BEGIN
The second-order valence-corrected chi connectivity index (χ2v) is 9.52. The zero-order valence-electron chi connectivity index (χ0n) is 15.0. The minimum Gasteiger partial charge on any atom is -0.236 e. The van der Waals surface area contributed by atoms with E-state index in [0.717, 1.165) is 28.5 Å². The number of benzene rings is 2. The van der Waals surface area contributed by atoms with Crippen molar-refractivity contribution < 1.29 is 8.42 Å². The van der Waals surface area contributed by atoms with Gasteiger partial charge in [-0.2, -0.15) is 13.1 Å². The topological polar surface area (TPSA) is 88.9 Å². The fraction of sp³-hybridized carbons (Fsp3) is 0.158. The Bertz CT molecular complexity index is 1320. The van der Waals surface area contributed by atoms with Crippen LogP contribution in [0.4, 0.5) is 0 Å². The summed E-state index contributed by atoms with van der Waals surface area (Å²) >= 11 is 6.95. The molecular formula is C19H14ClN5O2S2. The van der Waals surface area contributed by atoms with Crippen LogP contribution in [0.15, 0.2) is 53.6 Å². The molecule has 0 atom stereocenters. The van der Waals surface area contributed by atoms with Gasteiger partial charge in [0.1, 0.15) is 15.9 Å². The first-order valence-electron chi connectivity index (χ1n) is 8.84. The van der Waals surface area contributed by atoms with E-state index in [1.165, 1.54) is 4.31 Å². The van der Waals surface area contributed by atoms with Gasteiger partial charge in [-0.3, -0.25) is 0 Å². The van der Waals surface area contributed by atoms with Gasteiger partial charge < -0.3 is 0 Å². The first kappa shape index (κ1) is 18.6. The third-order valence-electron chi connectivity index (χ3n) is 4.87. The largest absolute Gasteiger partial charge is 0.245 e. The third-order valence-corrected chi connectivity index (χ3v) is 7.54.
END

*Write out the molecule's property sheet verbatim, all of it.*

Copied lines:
The second-order valence-corrected chi connectivity index (χ2v) is 9.52. The zero-order valence-electron chi connectivity index (χ0n) is 15.0. The minimum Gasteiger partial charge on any atom is -0.236 e. The van der Waals surface area contributed by atoms with E-state index in [0.717, 1.165) is 28.5 Å². The number of benzene rings is 2. The van der Waals surface area contributed by atoms with Crippen molar-refractivity contribution < 1.29 is 8.42 Å². The van der Waals surface area contributed by atoms with Gasteiger partial charge in [-0.2, -0.15) is 13.1 Å². The topological polar surface area (TPSA) is 88.9 Å². The fraction of sp³-hybridized carbons (Fsp3) is 0.158. The Bertz CT molecular complexity index is 1320. The van der Waals surface area contributed by atoms with Crippen LogP contribution in [0.4, 0.5) is 0 Å². The summed E-state index contributed by atoms with van der Waals surface area (Å²) >= 11 is 6.95. The molecular formula is C19H14ClN5O2S2. The van der Waals surface area contributed by atoms with Crippen LogP contribution in [0.15, 0.2) is 53.6 Å². The molecule has 0 atom stereocenters. The van der Waals surface area contributed by atoms with Gasteiger partial charge in [0.1, 0.15) is 15.9 Å². The first-order valence-electron chi connectivity index (χ1n) is 8.84. The van der Waals surface area contributed by atoms with E-state index in [1.165, 1.54) is 4.31 Å². The van der Waals surface area contributed by atoms with Gasteiger partial charge in [-0.3, -0.25) is 0 Å². The van der Waals surface area contributed by atoms with Gasteiger partial charge < -0.3 is 0 Å². The first kappa shape index (κ1) is 18.6. The third-order valence-electron chi connectivity index (χ3n) is 4.87. The largest absolute Gasteiger partial charge is 0.245 e. The third-order valence-corrected chi connectivity index (χ3v) is 7.54.